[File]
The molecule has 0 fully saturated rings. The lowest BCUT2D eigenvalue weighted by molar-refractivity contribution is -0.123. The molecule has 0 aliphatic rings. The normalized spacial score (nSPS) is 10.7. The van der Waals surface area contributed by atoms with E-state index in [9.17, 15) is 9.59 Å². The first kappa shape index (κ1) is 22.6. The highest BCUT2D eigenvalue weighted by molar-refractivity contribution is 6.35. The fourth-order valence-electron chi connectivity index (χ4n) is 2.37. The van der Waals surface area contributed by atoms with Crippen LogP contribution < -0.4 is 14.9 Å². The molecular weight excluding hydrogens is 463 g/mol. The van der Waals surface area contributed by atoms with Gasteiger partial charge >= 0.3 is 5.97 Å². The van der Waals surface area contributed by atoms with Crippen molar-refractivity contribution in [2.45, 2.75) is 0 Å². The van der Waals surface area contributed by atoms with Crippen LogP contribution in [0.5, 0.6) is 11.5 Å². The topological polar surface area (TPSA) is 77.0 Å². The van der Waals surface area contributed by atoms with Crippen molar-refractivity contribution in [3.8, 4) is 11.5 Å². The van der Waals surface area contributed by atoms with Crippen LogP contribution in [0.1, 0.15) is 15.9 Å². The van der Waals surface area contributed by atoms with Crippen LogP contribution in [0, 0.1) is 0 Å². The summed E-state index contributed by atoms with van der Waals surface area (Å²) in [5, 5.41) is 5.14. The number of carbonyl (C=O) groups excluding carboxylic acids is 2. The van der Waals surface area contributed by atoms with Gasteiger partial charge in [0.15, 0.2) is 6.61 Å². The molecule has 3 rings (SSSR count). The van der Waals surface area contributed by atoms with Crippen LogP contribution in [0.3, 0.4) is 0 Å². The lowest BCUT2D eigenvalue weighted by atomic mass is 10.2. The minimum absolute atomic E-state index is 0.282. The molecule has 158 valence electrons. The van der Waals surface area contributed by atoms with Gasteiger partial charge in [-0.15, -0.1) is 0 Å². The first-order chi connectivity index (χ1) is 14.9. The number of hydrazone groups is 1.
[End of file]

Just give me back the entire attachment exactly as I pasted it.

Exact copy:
The molecule has 0 fully saturated rings. The lowest BCUT2D eigenvalue weighted by molar-refractivity contribution is -0.123. The molecule has 0 aliphatic rings. The normalized spacial score (nSPS) is 10.7. The van der Waals surface area contributed by atoms with E-state index in [9.17, 15) is 9.59 Å². The first kappa shape index (κ1) is 22.6. The highest BCUT2D eigenvalue weighted by molar-refractivity contribution is 6.35. The fourth-order valence-electron chi connectivity index (χ4n) is 2.37. The van der Waals surface area contributed by atoms with Crippen LogP contribution < -0.4 is 14.9 Å². The molecular weight excluding hydrogens is 463 g/mol. The van der Waals surface area contributed by atoms with Gasteiger partial charge >= 0.3 is 5.97 Å². The van der Waals surface area contributed by atoms with Crippen molar-refractivity contribution in [2.45, 2.75) is 0 Å². The van der Waals surface area contributed by atoms with Crippen LogP contribution in [0.5, 0.6) is 11.5 Å². The topological polar surface area (TPSA) is 77.0 Å². The van der Waals surface area contributed by atoms with Crippen molar-refractivity contribution in [3.8, 4) is 11.5 Å². The van der Waals surface area contributed by atoms with Crippen LogP contribution in [0.1, 0.15) is 15.9 Å². The van der Waals surface area contributed by atoms with Crippen LogP contribution in [0, 0.1) is 0 Å². The summed E-state index contributed by atoms with van der Waals surface area (Å²) in [5, 5.41) is 5.14. The number of carbonyl (C=O) groups excluding carboxylic acids is 2. The van der Waals surface area contributed by atoms with Gasteiger partial charge in [0.15, 0.2) is 6.61 Å². The molecule has 3 rings (SSSR count). The van der Waals surface area contributed by atoms with Crippen LogP contribution in [0.3, 0.4) is 0 Å². The lowest BCUT2D eigenvalue weighted by atomic mass is 10.2. The minimum absolute atomic E-state index is 0.282. The molecule has 158 valence electrons. The van der Waals surface area contributed by atoms with Gasteiger partial charge in [-0.15, -0.1) is 0 Å². The first-order chi connectivity index (χ1) is 14.9. The number of hydrazone groups is 1.